Someone asks a question such as, “Was reasonable care given to the patients at a senior living center?” Reasonable care sounds like an issue that can only be answered by the jury or the judge in a bench trial. That’s correct, but there are precursor issues that can be identified by data if you frame your issues in terms of data. For example, what was the ratio of staff to residents? You can look at time and attendance records to determine how many people were on-site at any given time versus how many residents were in the center. That could give you an idea of staffing ratios, which can be compared to staffing ratios at other facilities to come up with an opinion of whether it mattered, whether it was sufficient, whether it met industry standards, whether it was best practices.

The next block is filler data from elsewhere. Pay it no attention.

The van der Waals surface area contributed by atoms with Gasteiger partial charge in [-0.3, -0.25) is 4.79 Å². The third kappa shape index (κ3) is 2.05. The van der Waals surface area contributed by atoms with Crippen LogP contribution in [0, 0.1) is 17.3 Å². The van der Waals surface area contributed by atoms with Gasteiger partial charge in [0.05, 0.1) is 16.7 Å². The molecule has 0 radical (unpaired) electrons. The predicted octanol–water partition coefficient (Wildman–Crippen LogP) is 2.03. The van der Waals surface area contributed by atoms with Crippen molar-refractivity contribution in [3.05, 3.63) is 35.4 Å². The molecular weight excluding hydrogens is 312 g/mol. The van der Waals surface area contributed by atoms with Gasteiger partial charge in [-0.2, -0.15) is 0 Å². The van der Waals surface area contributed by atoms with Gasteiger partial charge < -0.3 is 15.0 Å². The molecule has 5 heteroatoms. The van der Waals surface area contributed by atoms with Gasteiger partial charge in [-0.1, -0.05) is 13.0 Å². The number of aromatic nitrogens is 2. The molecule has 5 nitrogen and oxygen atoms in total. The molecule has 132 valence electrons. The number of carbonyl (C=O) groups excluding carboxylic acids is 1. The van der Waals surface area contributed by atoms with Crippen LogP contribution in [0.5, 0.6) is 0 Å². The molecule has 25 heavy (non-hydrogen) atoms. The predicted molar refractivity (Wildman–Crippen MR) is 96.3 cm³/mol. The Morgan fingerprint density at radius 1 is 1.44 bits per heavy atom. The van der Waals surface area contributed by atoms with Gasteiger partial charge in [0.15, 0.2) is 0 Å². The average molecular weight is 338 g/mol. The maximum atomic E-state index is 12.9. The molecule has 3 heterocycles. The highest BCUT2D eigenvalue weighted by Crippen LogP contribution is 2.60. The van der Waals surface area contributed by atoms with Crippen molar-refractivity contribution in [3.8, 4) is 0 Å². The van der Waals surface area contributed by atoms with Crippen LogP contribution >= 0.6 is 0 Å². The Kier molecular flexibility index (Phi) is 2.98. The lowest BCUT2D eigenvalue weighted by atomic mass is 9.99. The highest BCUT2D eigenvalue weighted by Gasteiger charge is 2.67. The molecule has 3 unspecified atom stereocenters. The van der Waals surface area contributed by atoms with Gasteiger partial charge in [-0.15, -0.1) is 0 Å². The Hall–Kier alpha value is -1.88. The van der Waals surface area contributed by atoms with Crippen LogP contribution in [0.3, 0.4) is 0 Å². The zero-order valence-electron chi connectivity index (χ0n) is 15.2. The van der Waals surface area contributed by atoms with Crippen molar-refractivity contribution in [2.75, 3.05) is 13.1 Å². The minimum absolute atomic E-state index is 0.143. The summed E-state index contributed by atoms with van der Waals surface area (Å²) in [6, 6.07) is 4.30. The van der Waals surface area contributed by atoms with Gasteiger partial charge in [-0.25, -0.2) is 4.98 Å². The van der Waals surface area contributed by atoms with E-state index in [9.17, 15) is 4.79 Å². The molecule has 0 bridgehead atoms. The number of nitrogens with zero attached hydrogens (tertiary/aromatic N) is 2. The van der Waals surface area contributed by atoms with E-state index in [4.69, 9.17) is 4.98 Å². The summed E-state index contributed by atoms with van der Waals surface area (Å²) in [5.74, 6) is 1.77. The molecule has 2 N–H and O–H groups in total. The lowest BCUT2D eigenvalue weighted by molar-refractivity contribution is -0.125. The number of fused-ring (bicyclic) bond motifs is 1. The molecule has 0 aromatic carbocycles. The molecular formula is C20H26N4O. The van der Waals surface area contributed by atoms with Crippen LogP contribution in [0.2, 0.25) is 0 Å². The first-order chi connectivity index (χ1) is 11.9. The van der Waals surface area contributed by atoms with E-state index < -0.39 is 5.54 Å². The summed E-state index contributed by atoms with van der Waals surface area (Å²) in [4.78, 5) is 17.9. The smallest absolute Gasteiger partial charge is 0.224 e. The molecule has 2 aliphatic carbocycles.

Likewise, you could analyze medication distribution. It turns out some of these extended care centers and hospitals use rolling carts that track the distribution of medication by patient and by pill. They barcode and track everything We could look at water consumption to see if people had sufficient access to bathrooms. We could look at food distribution to see how they were fed. We could look at temperature controls to see what the climate was. We could look at HVAC settings to see if air was being pushed into the center or air was being extracted from the center, which has a dramatic effect on communicable diseases. We have a lot of ways we can look at reasonable care or standard of care through data once we put on those data lenses.

What are the most pressing issues your clients expect to face in the next two to three years? Technology is evolving, there are new data sets, new ways to quantify or qualify. Where will they put their attention?